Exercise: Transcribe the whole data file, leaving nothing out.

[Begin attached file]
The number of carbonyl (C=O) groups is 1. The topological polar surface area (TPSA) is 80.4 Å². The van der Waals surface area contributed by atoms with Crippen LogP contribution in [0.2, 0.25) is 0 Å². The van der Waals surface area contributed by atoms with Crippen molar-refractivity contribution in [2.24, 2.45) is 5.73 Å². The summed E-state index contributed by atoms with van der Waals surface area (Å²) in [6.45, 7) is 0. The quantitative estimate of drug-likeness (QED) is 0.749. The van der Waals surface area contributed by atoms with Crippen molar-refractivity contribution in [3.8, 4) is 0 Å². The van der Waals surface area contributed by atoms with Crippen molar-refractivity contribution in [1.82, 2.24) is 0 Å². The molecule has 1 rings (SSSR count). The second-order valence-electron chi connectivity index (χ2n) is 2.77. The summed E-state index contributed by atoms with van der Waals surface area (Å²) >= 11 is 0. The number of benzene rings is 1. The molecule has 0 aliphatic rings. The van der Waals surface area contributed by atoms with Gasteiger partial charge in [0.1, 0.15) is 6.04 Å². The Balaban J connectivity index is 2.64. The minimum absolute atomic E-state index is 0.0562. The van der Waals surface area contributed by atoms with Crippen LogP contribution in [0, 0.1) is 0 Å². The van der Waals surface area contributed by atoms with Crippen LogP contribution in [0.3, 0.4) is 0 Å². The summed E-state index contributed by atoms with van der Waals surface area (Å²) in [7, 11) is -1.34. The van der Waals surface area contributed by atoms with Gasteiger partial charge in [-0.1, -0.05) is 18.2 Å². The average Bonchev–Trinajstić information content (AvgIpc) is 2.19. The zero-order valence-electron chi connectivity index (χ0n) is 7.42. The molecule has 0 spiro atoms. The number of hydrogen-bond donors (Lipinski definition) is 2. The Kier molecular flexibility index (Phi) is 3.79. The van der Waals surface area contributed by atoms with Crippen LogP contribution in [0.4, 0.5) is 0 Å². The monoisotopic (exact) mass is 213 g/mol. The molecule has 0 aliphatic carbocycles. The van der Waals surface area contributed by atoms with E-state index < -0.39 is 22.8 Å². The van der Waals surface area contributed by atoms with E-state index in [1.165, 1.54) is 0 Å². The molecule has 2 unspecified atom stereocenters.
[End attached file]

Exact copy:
The number of carbonyl (C=O) groups is 1. The topological polar surface area (TPSA) is 80.4 Å². The van der Waals surface area contributed by atoms with Crippen LogP contribution in [0.2, 0.25) is 0 Å². The van der Waals surface area contributed by atoms with Crippen molar-refractivity contribution in [2.24, 2.45) is 5.73 Å². The summed E-state index contributed by atoms with van der Waals surface area (Å²) in [6.45, 7) is 0. The quantitative estimate of drug-likeness (QED) is 0.749. The van der Waals surface area contributed by atoms with Crippen molar-refractivity contribution in [3.8, 4) is 0 Å². The van der Waals surface area contributed by atoms with Crippen molar-refractivity contribution in [1.82, 2.24) is 0 Å². The molecule has 1 rings (SSSR count). The second-order valence-electron chi connectivity index (χ2n) is 2.77. The summed E-state index contributed by atoms with van der Waals surface area (Å²) >= 11 is 0. The number of benzene rings is 1. The molecule has 0 aliphatic rings. The van der Waals surface area contributed by atoms with Gasteiger partial charge in [0.1, 0.15) is 6.04 Å². The Balaban J connectivity index is 2.64. The minimum absolute atomic E-state index is 0.0562. The van der Waals surface area contributed by atoms with Crippen LogP contribution in [0, 0.1) is 0 Å². The van der Waals surface area contributed by atoms with Crippen LogP contribution in [0.3, 0.4) is 0 Å². The summed E-state index contributed by atoms with van der Waals surface area (Å²) in [7, 11) is -1.34. The van der Waals surface area contributed by atoms with Gasteiger partial charge in [-0.1, -0.05) is 18.2 Å². The average Bonchev–Trinajstić information content (AvgIpc) is 2.19. The zero-order valence-electron chi connectivity index (χ0n) is 7.42. The molecule has 0 spiro atoms. The number of hydrogen-bond donors (Lipinski definition) is 2. The Kier molecular flexibility index (Phi) is 3.79. The van der Waals surface area contributed by atoms with Crippen LogP contribution in [0.4, 0.5) is 0 Å². The monoisotopic (exact) mass is 213 g/mol. The molecule has 0 aliphatic carbocycles. The van der Waals surface area contributed by atoms with E-state index < -0.39 is 22.8 Å². The van der Waals surface area contributed by atoms with E-state index in [1.165, 1.54) is 0 Å². The molecule has 2 unspecified atom stereocenters.